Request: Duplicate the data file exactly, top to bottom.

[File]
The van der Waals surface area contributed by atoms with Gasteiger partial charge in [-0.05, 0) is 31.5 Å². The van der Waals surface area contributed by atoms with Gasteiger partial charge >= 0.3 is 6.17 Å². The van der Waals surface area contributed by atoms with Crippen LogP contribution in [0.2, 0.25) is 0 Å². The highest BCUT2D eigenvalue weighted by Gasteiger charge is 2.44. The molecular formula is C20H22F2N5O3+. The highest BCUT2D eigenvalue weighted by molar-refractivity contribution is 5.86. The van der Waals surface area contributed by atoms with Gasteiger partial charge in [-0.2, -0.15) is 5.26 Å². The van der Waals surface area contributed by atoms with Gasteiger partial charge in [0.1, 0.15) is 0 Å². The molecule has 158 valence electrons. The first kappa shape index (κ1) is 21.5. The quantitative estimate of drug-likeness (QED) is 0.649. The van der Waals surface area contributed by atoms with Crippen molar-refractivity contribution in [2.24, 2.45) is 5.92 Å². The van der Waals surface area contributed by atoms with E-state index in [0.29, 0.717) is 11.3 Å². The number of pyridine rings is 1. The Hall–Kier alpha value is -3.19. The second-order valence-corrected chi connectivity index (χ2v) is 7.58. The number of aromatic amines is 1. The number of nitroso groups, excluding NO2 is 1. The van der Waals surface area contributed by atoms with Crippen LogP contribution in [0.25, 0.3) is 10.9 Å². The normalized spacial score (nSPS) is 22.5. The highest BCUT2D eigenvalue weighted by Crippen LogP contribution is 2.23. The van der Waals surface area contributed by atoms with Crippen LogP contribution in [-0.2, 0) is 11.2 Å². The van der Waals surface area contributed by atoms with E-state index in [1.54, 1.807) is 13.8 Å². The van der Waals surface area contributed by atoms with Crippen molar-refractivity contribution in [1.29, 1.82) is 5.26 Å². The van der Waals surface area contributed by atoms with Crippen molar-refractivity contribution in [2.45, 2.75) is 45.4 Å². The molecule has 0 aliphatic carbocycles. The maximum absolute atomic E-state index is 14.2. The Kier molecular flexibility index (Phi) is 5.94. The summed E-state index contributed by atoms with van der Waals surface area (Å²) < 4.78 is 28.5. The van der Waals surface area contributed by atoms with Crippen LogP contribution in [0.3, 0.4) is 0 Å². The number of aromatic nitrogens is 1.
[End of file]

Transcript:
The van der Waals surface area contributed by atoms with Gasteiger partial charge in [-0.05, 0) is 31.5 Å². The van der Waals surface area contributed by atoms with Gasteiger partial charge >= 0.3 is 6.17 Å². The van der Waals surface area contributed by atoms with Crippen LogP contribution in [0.2, 0.25) is 0 Å². The highest BCUT2D eigenvalue weighted by Gasteiger charge is 2.44. The molecular formula is C20H22F2N5O3+. The highest BCUT2D eigenvalue weighted by molar-refractivity contribution is 5.86. The van der Waals surface area contributed by atoms with Gasteiger partial charge in [-0.2, -0.15) is 5.26 Å². The van der Waals surface area contributed by atoms with Gasteiger partial charge in [0.1, 0.15) is 0 Å². The molecule has 158 valence electrons. The first kappa shape index (κ1) is 21.5. The quantitative estimate of drug-likeness (QED) is 0.649. The van der Waals surface area contributed by atoms with Crippen molar-refractivity contribution in [2.24, 2.45) is 5.92 Å². The van der Waals surface area contributed by atoms with E-state index in [0.29, 0.717) is 11.3 Å². The number of pyridine rings is 1. The Hall–Kier alpha value is -3.19. The second-order valence-corrected chi connectivity index (χ2v) is 7.58. The number of aromatic amines is 1. The number of nitroso groups, excluding NO2 is 1. The van der Waals surface area contributed by atoms with Crippen LogP contribution in [0.25, 0.3) is 10.9 Å². The normalized spacial score (nSPS) is 22.5. The highest BCUT2D eigenvalue weighted by Crippen LogP contribution is 2.23. The van der Waals surface area contributed by atoms with Crippen LogP contribution in [-0.2, 0) is 11.2 Å². The van der Waals surface area contributed by atoms with E-state index in [1.54, 1.807) is 13.8 Å². The van der Waals surface area contributed by atoms with Crippen molar-refractivity contribution in [1.29, 1.82) is 5.26 Å². The van der Waals surface area contributed by atoms with Crippen molar-refractivity contribution in [2.45, 2.75) is 45.4 Å². The molecule has 0 aliphatic carbocycles. The maximum absolute atomic E-state index is 14.2. The Kier molecular flexibility index (Phi) is 5.94. The summed E-state index contributed by atoms with van der Waals surface area (Å²) < 4.78 is 28.5. The van der Waals surface area contributed by atoms with Crippen LogP contribution in [0.3, 0.4) is 0 Å². The number of aromatic nitrogens is 1.